We’re providing more than $100 million to better support the mental health of older Australians. Last year, around 1.6 million Australians were aged over 75 years and it’s suggested up to a third of older people experience loneliness. So we’ll be investing $20 million to improve mental health services for Australians over 75 years of age whose mental and physical health is at risk because of social isolation and loneliness, which will include a two year trial. GPs and mental health nurses will play a key role in this trial.

We’re investing $82.5 million to provide new mental health services for people with a diagnosed mental disorder living in residential aged care facilities. Currently, these people aren’t eligible for Medicare-supported primary mental health services, and this funding will ensure they get the support they need. This could help an estimated 83,000 older Australians living in residential home care.

Millions Minds

Our Million Minds Mental Health Research Mission, funded with $125 million over 10 years through the Medical Research Future Fund, will help a million people who might otherwise not be part of mental health research and clinical trials to access new ways of diagnosis, treatment and recovery. Million Minds will be looking at a range of areas including eating disorders, suicide prevention, Aboriginal and Torres Strait Islander people’s mental health, depression, anxiety, bipolar disorder, and other areas of critical importance to national mental health and wellbeing.

This is a game-changing development for mental health care in Australia. It gives me particular pleasure to announce today that the Million Minds Mission Advisory Panel will be co-chaired by Professor Kapur and Professor Helen Milroy. Professor Kapur brings with him a wealth of domestic and international experience in psychiatry, neuroscience, brain imaging, and the treatment of schizophrenia.Professor Milroy is a descendant of the Palkyu people of the Pilbara region of Western Australia. She is a Child and Adolescent Psychiatrist, with expertise in Aboriginal mental health and child and youth mental health.

I am also delighted to announce the first two members of the Advisory Panel, Professor Pat McGorry who brings world-renowned expertise in youth mental health, and Professor Tracey Wade, the nominee of both the Butterfly Foundation and the Australia & New Zealand Academy for Eating Disorders, and Australia’s leading expert in Eating Disorders. The skills of these four great research leaders mesh perfectly with the three initial priorities of the Mission – eating disorders, youth mental health and Aboriginal and Torres Straits Islander mental health.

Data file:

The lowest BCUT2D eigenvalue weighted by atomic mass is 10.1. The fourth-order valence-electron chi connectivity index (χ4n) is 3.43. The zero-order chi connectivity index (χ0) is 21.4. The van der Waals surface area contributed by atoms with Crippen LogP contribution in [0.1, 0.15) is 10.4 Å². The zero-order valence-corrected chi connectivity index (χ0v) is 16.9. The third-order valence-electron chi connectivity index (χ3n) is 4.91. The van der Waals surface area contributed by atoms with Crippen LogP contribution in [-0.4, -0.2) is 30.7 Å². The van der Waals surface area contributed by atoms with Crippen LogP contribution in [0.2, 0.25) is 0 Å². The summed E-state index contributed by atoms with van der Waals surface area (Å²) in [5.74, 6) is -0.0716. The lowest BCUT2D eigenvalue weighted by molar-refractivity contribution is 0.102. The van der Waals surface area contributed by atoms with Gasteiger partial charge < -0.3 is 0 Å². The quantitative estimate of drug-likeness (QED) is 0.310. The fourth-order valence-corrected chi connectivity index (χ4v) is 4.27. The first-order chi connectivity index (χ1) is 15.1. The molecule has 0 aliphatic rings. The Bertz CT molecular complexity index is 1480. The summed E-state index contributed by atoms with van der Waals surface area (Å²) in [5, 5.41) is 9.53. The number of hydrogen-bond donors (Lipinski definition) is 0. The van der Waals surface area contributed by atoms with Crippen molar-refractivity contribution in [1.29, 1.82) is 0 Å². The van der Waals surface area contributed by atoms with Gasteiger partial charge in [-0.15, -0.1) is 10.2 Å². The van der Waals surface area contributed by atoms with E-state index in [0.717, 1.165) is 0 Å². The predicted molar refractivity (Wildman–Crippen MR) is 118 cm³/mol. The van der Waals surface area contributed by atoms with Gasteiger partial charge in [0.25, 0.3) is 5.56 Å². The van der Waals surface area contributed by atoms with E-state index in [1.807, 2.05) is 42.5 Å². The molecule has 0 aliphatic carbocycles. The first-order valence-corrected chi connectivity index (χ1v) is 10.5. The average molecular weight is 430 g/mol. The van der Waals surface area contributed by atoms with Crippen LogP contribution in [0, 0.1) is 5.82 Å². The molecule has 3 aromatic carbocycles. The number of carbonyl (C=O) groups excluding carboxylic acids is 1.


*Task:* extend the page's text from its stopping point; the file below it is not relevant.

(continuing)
Supporting ongoing reform and improvement

In addition to advancing our understanding of mental health, it is important that we continue to support ongoing improvement in and transformation of mental health care services in Australia. We are making great strides, but there is still more to be done. With this in mind, we’re investing $12.4 million in funding to bolster the National Mental Health Commission to oversee mental health reform nationally, and to have an expanded role under the Fifth National Mental Health and Suicide Prevention Plan. This will ensure that the momentum of transformation initiated by the Turnbull Government continues, and that we keep the light of hope burning for better prevention, treatment and recovery in future.


Mental illness causes unbearable pain and suffering for the millions of Australians who live with it as well as their loved ones. I am committed to ensuring people with mental health challenges get the support and treatment they need whether their problem is mild or severe, temporary or chronic. Our Fifth National Mental Health and Suicide Prevention Plan is deliberately ambitious. But I am confident we can work through it and reach its 2021 goals.

If we are able to do that, it will greatly improve the lives of people living with mental illness, as well as the lives of those around them, families, friends, carers and communities. At the same time, I am confident our very strong investment in mental health research will pay dividends, leading to better interventions and treatment, enabling people to be as happy and productive in their lives as they can be. Let me conclude by re-iterating my deeply-felt passion to improve the lives of the millions of Australians who suffer mental illness. Almost 3000 Australians take their own lives each year. That’s more than seven Australians every day who choose to end their lives rather than live with the intolerable pain that exists inside their heads.

We can and must do more to stop this national tragedy and the Government recognises this and is implementing a comprehensive plan to do just this. Together we can usher in the dawn for millions of Australians. Thank you.